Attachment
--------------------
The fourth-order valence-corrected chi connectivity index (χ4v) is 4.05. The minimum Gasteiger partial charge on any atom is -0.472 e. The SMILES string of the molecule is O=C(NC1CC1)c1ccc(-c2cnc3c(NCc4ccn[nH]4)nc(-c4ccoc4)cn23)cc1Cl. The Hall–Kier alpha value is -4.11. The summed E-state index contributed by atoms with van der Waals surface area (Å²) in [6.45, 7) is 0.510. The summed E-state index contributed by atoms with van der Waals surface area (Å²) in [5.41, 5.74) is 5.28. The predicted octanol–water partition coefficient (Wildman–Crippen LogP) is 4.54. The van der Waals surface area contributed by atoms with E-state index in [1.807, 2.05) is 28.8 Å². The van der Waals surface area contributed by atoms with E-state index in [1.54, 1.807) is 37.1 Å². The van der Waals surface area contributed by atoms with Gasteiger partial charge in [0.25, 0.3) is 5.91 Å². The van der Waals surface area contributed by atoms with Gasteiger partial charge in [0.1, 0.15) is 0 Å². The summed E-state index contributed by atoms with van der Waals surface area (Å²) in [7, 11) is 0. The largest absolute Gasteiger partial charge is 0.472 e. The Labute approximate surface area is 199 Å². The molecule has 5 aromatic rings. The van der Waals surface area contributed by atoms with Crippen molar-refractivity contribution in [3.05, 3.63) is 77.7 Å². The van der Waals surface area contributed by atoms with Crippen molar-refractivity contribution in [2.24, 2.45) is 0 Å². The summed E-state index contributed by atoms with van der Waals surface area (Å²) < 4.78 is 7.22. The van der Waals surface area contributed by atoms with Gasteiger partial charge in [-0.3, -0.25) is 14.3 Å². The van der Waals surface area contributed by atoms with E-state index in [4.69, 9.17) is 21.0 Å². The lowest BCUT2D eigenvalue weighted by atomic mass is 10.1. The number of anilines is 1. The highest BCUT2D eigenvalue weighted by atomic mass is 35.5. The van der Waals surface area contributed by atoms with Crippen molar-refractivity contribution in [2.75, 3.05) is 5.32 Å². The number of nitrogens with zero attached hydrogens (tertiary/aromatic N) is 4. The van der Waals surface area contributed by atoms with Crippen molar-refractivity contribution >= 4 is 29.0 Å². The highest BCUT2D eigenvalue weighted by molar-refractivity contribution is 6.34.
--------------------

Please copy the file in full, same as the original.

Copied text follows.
The fourth-order valence-corrected chi connectivity index (χ4v) is 4.05. The minimum Gasteiger partial charge on any atom is -0.472 e. The SMILES string of the molecule is O=C(NC1CC1)c1ccc(-c2cnc3c(NCc4ccn[nH]4)nc(-c4ccoc4)cn23)cc1Cl. The Hall–Kier alpha value is -4.11. The summed E-state index contributed by atoms with van der Waals surface area (Å²) in [6.45, 7) is 0.510. The summed E-state index contributed by atoms with van der Waals surface area (Å²) in [5.41, 5.74) is 5.28. The predicted octanol–water partition coefficient (Wildman–Crippen LogP) is 4.54. The van der Waals surface area contributed by atoms with E-state index in [1.807, 2.05) is 28.8 Å². The van der Waals surface area contributed by atoms with E-state index in [1.54, 1.807) is 37.1 Å². The van der Waals surface area contributed by atoms with Gasteiger partial charge in [0.25, 0.3) is 5.91 Å². The van der Waals surface area contributed by atoms with Gasteiger partial charge in [0.1, 0.15) is 0 Å². The summed E-state index contributed by atoms with van der Waals surface area (Å²) in [7, 11) is 0. The largest absolute Gasteiger partial charge is 0.472 e. The Labute approximate surface area is 199 Å². The molecule has 5 aromatic rings. The van der Waals surface area contributed by atoms with Crippen molar-refractivity contribution in [3.05, 3.63) is 77.7 Å². The van der Waals surface area contributed by atoms with Crippen molar-refractivity contribution in [2.24, 2.45) is 0 Å². The summed E-state index contributed by atoms with van der Waals surface area (Å²) < 4.78 is 7.22. The van der Waals surface area contributed by atoms with Gasteiger partial charge in [-0.3, -0.25) is 14.3 Å². The van der Waals surface area contributed by atoms with E-state index in [4.69, 9.17) is 21.0 Å². The lowest BCUT2D eigenvalue weighted by atomic mass is 10.1. The number of anilines is 1. The highest BCUT2D eigenvalue weighted by atomic mass is 35.5. The van der Waals surface area contributed by atoms with Crippen molar-refractivity contribution in [2.75, 3.05) is 5.32 Å². The number of nitrogens with zero attached hydrogens (tertiary/aromatic N) is 4. The van der Waals surface area contributed by atoms with Crippen molar-refractivity contribution >= 4 is 29.0 Å². The highest BCUT2D eigenvalue weighted by molar-refractivity contribution is 6.34.